Grand National: Family of Neptune Collonges owner divided over race

Jockey Daryl Jacob, owner John Hales and trainer Paul Nicholls with Neptune Collonges (left to right)
Image caption John Hales (centre) said the Grand National would never be without its risks

The owner of Grand National-winning horse Neptune Collonges has said he had doubts over whether to enter.

Two horses were put down after falling during the race, including Cheltenham Gold Cup winner Synchronised.

John Hales, from Telford in Shropshire, said he had lost three horses in National Hunt racing, including One Man at Aintree 14 years ago.

"My family still haven't got over it. We were split over me entering Neptune," Mr Hales said.

He added that his daughter could not face watching Saturday's race and chose to go show jumping in south Wales instead.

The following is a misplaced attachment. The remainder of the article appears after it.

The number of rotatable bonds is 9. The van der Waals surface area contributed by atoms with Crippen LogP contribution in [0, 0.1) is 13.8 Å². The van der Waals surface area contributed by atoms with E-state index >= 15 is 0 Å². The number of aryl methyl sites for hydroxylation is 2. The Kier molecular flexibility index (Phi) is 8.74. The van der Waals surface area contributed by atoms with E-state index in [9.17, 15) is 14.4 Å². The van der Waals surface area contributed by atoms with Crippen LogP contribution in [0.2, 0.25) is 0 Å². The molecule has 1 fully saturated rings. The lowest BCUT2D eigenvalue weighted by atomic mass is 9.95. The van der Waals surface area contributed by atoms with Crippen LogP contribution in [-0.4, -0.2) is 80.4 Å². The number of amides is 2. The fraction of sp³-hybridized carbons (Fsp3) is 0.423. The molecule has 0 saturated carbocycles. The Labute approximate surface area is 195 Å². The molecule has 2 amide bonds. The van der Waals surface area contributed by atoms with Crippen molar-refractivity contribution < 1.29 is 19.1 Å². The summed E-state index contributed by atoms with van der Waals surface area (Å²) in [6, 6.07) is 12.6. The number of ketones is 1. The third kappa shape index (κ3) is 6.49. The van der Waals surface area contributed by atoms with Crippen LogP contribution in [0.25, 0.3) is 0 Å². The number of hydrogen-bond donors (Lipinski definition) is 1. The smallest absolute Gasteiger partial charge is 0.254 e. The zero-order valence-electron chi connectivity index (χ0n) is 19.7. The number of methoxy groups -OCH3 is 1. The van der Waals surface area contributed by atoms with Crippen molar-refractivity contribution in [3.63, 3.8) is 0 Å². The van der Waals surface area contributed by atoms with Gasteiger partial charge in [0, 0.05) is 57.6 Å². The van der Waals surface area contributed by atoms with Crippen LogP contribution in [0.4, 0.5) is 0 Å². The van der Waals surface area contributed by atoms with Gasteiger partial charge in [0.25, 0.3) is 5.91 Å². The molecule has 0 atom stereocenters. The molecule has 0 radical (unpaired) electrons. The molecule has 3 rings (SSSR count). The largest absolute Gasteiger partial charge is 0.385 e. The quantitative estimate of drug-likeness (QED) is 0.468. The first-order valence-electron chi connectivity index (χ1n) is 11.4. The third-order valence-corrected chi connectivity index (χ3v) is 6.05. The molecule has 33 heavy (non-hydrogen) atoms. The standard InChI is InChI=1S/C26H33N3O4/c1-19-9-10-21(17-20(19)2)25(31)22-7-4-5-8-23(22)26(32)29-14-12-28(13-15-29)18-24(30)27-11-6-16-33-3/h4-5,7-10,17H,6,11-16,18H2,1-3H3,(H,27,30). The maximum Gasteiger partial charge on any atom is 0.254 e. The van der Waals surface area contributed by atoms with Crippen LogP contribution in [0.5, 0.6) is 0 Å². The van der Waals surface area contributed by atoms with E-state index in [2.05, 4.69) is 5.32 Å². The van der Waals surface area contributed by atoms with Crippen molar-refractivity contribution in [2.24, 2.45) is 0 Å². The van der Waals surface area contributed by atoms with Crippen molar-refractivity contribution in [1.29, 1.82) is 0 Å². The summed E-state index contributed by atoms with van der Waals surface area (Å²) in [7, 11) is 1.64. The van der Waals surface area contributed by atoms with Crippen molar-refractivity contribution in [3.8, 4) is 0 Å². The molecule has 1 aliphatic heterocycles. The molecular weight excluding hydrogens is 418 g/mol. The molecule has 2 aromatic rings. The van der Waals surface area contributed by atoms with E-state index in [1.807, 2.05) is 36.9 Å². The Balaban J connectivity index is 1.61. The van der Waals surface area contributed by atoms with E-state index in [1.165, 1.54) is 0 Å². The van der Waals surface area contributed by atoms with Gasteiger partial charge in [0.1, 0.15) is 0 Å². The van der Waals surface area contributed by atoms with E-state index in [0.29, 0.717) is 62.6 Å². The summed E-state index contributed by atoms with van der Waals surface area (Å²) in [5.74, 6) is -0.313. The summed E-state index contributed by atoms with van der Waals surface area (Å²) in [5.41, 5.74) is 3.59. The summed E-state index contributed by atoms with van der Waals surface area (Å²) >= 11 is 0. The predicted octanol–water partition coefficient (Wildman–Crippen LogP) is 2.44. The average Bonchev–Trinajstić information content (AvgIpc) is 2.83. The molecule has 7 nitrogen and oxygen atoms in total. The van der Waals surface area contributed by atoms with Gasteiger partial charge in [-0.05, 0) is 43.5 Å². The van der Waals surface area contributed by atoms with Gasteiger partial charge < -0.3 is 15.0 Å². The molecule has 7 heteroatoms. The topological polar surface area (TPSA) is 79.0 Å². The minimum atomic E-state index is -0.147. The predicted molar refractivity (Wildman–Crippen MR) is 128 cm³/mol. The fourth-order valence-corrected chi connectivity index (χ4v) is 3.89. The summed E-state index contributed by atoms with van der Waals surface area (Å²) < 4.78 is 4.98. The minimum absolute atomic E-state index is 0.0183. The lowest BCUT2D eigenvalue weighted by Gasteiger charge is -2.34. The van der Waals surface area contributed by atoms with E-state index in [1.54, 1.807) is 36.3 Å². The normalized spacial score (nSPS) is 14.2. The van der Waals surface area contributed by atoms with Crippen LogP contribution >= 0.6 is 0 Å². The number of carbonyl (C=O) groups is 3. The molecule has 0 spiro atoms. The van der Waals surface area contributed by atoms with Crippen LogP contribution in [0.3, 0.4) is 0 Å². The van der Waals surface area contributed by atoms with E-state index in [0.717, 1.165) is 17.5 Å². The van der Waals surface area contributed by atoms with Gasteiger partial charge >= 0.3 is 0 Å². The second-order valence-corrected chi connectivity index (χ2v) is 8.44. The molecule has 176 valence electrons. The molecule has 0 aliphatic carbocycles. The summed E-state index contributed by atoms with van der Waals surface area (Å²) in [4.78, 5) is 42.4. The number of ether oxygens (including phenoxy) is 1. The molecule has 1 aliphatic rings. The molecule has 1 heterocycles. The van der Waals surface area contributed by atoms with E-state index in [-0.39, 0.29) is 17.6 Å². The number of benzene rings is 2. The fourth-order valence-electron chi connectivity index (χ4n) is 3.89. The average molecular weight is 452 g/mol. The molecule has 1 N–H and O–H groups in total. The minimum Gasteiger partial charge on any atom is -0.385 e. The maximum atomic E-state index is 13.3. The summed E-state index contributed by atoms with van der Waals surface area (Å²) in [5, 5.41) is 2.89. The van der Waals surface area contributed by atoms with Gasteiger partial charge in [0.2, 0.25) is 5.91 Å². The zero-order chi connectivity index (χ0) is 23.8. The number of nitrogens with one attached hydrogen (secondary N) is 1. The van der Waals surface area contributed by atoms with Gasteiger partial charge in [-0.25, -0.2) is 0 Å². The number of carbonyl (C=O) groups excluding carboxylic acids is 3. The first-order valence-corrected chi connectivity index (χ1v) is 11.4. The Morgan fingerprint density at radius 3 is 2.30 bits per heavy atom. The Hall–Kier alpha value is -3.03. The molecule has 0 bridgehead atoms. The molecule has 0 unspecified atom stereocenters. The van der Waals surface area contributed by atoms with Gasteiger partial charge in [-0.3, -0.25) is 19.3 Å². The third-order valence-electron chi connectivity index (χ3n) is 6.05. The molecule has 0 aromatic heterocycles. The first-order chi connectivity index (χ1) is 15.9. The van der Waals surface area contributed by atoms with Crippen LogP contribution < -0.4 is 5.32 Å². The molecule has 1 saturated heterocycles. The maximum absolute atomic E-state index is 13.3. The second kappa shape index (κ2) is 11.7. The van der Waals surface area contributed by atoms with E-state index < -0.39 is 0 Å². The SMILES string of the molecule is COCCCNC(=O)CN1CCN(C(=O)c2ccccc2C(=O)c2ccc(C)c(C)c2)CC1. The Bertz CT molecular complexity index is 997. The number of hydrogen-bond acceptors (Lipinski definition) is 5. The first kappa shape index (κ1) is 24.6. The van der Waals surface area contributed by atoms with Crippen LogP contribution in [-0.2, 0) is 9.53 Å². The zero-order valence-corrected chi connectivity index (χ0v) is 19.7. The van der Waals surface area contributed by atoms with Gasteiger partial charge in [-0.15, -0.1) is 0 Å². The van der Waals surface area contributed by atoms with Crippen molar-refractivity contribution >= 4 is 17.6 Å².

"I had no idea he was going on to win. I was just pleased after he'd jumped the last fence that I'm taking him home safe and well."

'Risk factor'

The Grand National has come in for renewed criticism over safety after the deaths of Synchronised and According to Pete.

Ten horses have been put down after the annual race at Aintree in the past 12 years, according to the British Horseracing Authority.

Peter Nelson, owner of According to Pete, has said he will not enter horses in the race again.

Mr Hales said several of the jumps, including Becher's Brook, had been made safer over recent years and urged organisers to make further improvements.

He added: "But whatever they do, there'll always be that risk factor. You can't take that away.

"I've lost three horses and it's a tragedy when it happens.

"You have to somehow decide whether you want to be part of and try to win the Grand National, and accept the risks that go with it."

Mr Hales said Neptune Collonges would now retire.

More on this story

Related Internet links

The BBC is not responsible for the content of external Internet sites